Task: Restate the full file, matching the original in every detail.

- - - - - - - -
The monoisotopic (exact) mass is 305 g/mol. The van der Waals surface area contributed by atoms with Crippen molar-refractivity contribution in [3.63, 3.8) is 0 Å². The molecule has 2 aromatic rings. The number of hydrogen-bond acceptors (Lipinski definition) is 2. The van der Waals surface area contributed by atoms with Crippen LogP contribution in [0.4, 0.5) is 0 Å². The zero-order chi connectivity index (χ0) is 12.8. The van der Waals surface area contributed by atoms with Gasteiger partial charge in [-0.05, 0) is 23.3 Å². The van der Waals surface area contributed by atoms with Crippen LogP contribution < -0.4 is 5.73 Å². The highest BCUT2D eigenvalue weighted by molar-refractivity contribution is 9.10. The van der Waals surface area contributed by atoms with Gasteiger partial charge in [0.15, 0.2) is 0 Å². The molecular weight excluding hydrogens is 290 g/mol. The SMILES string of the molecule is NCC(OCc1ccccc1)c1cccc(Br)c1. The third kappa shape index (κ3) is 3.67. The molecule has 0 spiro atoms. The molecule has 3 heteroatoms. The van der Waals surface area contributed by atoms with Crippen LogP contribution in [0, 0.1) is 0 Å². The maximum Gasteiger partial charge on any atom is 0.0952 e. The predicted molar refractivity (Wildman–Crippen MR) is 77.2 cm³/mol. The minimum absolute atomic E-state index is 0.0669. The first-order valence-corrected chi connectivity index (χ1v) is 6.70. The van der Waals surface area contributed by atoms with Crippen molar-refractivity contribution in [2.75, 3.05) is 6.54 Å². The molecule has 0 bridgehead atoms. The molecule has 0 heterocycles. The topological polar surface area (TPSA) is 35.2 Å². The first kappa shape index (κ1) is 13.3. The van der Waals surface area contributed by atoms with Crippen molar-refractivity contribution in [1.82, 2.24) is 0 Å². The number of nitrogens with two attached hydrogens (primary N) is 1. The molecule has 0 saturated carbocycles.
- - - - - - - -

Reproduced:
The monoisotopic (exact) mass is 305 g/mol. The van der Waals surface area contributed by atoms with Crippen molar-refractivity contribution in [3.63, 3.8) is 0 Å². The molecule has 2 aromatic rings. The number of hydrogen-bond acceptors (Lipinski definition) is 2. The van der Waals surface area contributed by atoms with Crippen LogP contribution in [0.4, 0.5) is 0 Å². The zero-order chi connectivity index (χ0) is 12.8. The van der Waals surface area contributed by atoms with Gasteiger partial charge in [-0.05, 0) is 23.3 Å². The van der Waals surface area contributed by atoms with Crippen LogP contribution < -0.4 is 5.73 Å². The highest BCUT2D eigenvalue weighted by molar-refractivity contribution is 9.10. The van der Waals surface area contributed by atoms with Gasteiger partial charge in [0.15, 0.2) is 0 Å². The molecular weight excluding hydrogens is 290 g/mol. The SMILES string of the molecule is NCC(OCc1ccccc1)c1cccc(Br)c1. The third kappa shape index (κ3) is 3.67. The molecule has 0 spiro atoms. The molecule has 3 heteroatoms. The van der Waals surface area contributed by atoms with Crippen LogP contribution in [0, 0.1) is 0 Å². The maximum Gasteiger partial charge on any atom is 0.0952 e. The predicted molar refractivity (Wildman–Crippen MR) is 77.2 cm³/mol. The minimum absolute atomic E-state index is 0.0669. The first-order valence-corrected chi connectivity index (χ1v) is 6.70. The van der Waals surface area contributed by atoms with Crippen molar-refractivity contribution in [2.75, 3.05) is 6.54 Å². The molecule has 0 bridgehead atoms. The molecule has 0 heterocycles. The topological polar surface area (TPSA) is 35.2 Å². The first kappa shape index (κ1) is 13.3. The van der Waals surface area contributed by atoms with Crippen molar-refractivity contribution in [1.82, 2.24) is 0 Å². The number of nitrogens with two attached hydrogens (primary N) is 1. The molecule has 0 saturated carbocycles.